Controlling weeds, pests may be easier than you think



For folks who long to grow their own food without all the fuss and fancy equipment, we bring you the gardening foibles of Bobbi Buchanan. She doesn’t have the wherewithal to hoe a straight row, let alone keep her garden neat and weeded. She’s an expert at nothing, which makes the fruits of her minor labors that much more inspiring for the rest of us. Welcome to The Lazy Gardener.

Chief Editor

Raise your hand if you hate weeding.

Lazy gardeners such as myself don’t want to spend much more time than it takes to throw some seeds in the ground and pluck all those beautiful veggies when they finally pop up.  Weeding is low on my priority list, and it was even lower than usual this summer, being particularly painful to accomplish with temperatures hitting 90 degrees at 8 a.m.

I did my best to get up early to tend garden. However, once there, I would just stand and stare. And sweat. I did manage to water my beans, lettuce, peppers and tomatoes every morning before the scorching sun hit our little patch of paradise. But I didn’t get much weeding done.

Instead, I read up on weeding and discovered that not all weeds are bad. I also observed where I had the least unwanted growths and developed a strategy for building on that next year. Turns out, I have fewer weeds in my containers and the garden beds that sit closest to the house, at the highest spot in our yard.

Of course, there are other tricks for controlling weeds. For prevention, I wait until our horse manure and compost is at least a year old before adding it to the garden. When those suckers do crop up, I prefer hoeing them out. Some people like to lay newspapers or cardboard between rows. I’ve done this once, and it works well, if you don’t mind the extra work.

I’ve seen all kinds of organic herbicides on the market, and I’ve heard homemade vinegar sprays are effective in killing weeds. But something I’ve learned from gardening the past five years is that you shouldn’t try to fight nature too much when it comes to weeds, bugs and weather. Nature always wins. In other words, sometimes it’s good to be lazy.

For example, we planted a dwarf cherry tree five years ago that’s bloomed and born fruit every spring. However, before the cherries could ripen, the tree was getting attacked by these aphids that are farmed by tiny ants. Every year I tried new tactics to prevent the invasion, including soapy water, diatomaceous earth and neem oil, to no avail. One summer, at the encouragement of a friend, I spent an hour a day for several weeks manually scraping the aphids from the foliage, and the cherries shriveled and died anyway.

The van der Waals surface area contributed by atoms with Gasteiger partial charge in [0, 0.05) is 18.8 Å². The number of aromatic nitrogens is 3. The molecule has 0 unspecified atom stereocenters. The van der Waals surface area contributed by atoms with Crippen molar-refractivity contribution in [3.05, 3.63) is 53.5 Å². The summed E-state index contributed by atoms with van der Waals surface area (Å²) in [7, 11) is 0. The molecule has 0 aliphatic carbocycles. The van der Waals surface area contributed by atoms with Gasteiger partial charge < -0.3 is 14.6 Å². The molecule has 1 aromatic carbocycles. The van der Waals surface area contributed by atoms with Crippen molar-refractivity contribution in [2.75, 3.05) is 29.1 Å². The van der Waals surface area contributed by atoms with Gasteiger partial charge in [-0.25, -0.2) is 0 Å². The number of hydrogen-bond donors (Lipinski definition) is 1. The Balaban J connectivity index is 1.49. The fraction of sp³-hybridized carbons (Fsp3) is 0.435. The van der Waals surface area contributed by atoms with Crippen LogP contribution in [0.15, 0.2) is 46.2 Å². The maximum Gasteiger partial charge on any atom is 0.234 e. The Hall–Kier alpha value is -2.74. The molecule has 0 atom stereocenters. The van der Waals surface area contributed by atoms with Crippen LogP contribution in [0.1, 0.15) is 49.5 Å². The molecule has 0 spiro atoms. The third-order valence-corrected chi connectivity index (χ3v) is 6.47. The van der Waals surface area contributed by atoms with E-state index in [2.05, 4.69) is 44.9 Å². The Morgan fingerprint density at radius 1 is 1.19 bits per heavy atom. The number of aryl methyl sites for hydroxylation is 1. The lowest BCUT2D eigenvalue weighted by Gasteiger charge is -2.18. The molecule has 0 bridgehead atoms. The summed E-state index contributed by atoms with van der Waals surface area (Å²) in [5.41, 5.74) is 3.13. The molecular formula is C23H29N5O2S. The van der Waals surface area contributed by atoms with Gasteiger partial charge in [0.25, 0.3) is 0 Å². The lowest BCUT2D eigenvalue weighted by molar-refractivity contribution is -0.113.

When I spotted the pests this spring, I didn’t get angry or even shake my head; I simply made peace with the pests and wished the tree luck in surviving. I don’t know what happened to the aphids, but a few weeks later, I was able to gather enough cherries to bake a pie.

I didn’t fight the bugs in the garden either. I followed an old-fashioned plan of planting some extra and planning for the worst. A few plants suffered from various aphids and beetles, but the bulk of the garden thrived.

As if the oppressive heat wasn’t enough, the summer’s growing season also brought torrential downpours, including at least two hail storms in my neck of the woods. Most of the squash and zucchini got hammered, but not before my family had enjoyed a bushel. And because I over-planted, two of the plants hung on for a while, allowing me to cook a few more batches of my favorite soup—squash and split pea. Click here for the recipe.

So the lesson of this year’s growing season is, relax, take it easy and enjoy the fruits of your labors.

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